This jar used to hold perfumed oil. It contained enough oil to fill granid silver bottles. Each bottle held enough to fill ozvik golden goblets and each goblet held enough to fill vaswik crystal. . . .

Eight children enter the autumn cross-country race at school. How many possible ways could they come in at first, second and third places?

You have twelve weights, one of which is different from the rest. Using just 3 weighings, can you identify which weight is the odd one out, and whether it is heavier or lighter than the rest?

The picture illustrates the sum 1 + 2 + 3 + 4 = (4 x 5)/2. Prove the general formula for the sum of the first n natural numbers and the formula for the sum of the cubes of the first n natural. . . .

The tangles created by the twists and turns of the Conway rope trick are surprisingly symmetrical. Here's why!

Find some triples of whole numbers a, b and c such that a^2 + b^2 + c^2 is a multiple of 4. Is it necessarily the case that a, b and c must all be even? If so, can you explain why?

ABC is an equilateral triangle and P is a point in the interior of the triangle. We know that AP = 3cm and BP = 4cm. Prove that CP must be less than 10 cm.

Here are some examples of 'cons', and see if you can figure out where the trick is.

The country Sixtania prints postage stamps with only three values 6 lucres, 10 lucres and 15 lucres (where the currency is in lucres).Which values cannot be made up with combinations of these postage. . . .

If you know the sizes of the angles marked with coloured dots in this diagram which angles can you find by calculation?

Show that among the interior angles of a convex polygon there cannot be more than three acute angles.

Your partner chooses two beads and places them side by side behind a screen. What is the minimum number of guesses you would need to be sure of guessing the two beads and their positions?

You can work out the number someone else is thinking of as follows. Ask a friend to think of any natural number less than 100. Then ask them to tell you the remainders when this number is divided by. . . .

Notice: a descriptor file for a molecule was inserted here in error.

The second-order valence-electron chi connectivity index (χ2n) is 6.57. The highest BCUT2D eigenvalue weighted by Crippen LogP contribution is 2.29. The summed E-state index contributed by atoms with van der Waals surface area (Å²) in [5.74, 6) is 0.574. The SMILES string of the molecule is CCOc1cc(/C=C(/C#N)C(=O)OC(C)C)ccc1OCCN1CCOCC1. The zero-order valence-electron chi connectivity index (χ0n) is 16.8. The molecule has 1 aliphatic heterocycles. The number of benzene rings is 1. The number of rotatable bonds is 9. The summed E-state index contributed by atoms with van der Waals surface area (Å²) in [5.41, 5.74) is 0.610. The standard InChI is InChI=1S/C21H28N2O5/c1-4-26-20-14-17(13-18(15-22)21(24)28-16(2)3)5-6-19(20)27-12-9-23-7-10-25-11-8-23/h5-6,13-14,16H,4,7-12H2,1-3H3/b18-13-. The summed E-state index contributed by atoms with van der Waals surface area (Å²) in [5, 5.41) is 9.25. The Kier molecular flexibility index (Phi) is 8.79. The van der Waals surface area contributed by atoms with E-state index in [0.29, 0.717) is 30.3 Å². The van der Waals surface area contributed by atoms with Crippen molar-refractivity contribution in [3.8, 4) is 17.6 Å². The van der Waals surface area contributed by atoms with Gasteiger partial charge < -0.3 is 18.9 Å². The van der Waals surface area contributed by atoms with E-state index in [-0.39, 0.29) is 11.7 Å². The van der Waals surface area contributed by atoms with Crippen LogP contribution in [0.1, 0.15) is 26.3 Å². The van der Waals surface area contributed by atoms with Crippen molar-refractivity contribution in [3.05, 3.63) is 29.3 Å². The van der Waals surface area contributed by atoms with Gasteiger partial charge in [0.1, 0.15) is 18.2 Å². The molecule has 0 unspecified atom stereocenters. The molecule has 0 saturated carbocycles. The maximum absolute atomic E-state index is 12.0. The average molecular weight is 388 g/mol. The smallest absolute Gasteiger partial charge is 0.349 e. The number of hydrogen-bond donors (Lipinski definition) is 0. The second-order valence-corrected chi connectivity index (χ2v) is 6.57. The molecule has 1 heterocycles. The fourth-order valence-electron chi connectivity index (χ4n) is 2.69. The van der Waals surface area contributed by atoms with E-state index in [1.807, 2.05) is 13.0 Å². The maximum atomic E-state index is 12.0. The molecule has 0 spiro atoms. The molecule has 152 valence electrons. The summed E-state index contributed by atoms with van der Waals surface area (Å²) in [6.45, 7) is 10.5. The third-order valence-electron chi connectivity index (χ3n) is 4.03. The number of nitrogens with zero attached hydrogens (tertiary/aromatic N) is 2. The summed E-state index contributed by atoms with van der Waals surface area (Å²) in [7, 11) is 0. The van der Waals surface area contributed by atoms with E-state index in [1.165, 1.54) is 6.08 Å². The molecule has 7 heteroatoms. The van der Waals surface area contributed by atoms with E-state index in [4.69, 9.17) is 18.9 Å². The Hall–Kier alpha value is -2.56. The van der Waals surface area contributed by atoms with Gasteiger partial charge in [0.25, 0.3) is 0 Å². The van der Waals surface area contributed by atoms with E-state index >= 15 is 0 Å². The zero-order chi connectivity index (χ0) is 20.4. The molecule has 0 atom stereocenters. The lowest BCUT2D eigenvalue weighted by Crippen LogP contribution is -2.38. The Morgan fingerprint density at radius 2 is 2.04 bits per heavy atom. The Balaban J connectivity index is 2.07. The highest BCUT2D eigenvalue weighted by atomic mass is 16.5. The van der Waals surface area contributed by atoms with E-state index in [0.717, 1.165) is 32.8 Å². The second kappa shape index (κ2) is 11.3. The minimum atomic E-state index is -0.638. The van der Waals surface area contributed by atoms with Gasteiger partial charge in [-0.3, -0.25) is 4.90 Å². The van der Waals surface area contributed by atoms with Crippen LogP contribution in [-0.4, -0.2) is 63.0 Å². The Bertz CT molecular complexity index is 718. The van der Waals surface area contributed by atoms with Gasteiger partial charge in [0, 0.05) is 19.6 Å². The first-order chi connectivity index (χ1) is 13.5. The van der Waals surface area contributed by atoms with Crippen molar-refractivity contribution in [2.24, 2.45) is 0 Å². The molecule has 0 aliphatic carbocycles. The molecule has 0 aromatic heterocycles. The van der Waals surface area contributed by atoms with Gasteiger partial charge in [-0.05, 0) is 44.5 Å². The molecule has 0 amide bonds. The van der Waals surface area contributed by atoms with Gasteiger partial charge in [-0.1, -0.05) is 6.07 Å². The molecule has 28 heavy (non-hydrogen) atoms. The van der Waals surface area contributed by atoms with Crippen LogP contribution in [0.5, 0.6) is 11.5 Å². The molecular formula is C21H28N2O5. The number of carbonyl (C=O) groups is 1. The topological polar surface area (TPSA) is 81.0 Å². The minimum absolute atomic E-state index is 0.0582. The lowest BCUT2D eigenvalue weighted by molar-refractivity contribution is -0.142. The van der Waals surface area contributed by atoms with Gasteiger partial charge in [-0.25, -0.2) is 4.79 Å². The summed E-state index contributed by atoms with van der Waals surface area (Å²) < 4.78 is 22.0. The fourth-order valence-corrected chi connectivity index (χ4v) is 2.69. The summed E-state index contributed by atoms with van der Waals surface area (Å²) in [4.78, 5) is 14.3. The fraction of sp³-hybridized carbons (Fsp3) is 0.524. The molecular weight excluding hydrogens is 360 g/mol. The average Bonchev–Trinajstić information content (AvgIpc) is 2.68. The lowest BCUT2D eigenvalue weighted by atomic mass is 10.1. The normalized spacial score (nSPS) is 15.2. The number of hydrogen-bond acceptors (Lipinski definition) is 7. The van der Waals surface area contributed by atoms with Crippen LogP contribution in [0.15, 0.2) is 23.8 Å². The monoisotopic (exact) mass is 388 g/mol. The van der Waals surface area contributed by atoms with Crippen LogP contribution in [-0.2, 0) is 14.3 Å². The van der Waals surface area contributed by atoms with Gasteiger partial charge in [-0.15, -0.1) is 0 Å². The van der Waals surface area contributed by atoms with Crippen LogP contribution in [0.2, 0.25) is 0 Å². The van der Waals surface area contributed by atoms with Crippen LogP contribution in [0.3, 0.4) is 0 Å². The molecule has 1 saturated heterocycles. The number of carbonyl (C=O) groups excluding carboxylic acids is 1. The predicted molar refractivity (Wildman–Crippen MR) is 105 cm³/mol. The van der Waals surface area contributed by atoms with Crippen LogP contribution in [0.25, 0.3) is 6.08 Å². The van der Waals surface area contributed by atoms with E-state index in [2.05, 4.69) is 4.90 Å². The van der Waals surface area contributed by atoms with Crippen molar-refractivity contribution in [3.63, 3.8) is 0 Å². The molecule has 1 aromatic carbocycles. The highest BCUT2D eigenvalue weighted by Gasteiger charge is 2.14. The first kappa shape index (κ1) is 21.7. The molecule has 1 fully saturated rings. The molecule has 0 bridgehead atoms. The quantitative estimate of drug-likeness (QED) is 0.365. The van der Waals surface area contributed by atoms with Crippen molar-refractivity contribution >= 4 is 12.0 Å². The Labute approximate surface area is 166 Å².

I start with a red, a blue, a green and a yellow marble. I can trade any of my marbles for three others, one of each colour. Can I end up with exactly two marbles of each colour?

Nine cross country runners compete in a team competition in which there are three matches. If you were a judge how would you decide who would win?

From a group of any 4 students in a class of 30, each has exchanged Christmas cards with the other three. Show that some students have exchanged cards with all the other students in the class. How. . . .

Try to solve this very difficult problem and then study our two suggested solutions. How would you use your knowledge to try to solve variants on the original problem?

Advent Calendar 2011 - a mathematical activity for each day during the run-up to Christmas.

After some matches were played, most of the information in the table containing the results of the games was accidentally deleted. What was the score in each match played?

The knight's move on a chess board is 2 steps in one direction and one step in the other direction. Prove that a knight cannot visit every square on the board once and only (a tour) on a 2 by n board. . . .

Find the area of the annulus in terms of the length of the chord which is tangent to the inner circle.

Problem solving is at the heart of the NRICH site. All the problems give learners opportunities to learn, develop or use mathematical concepts and skills. Read here for more information.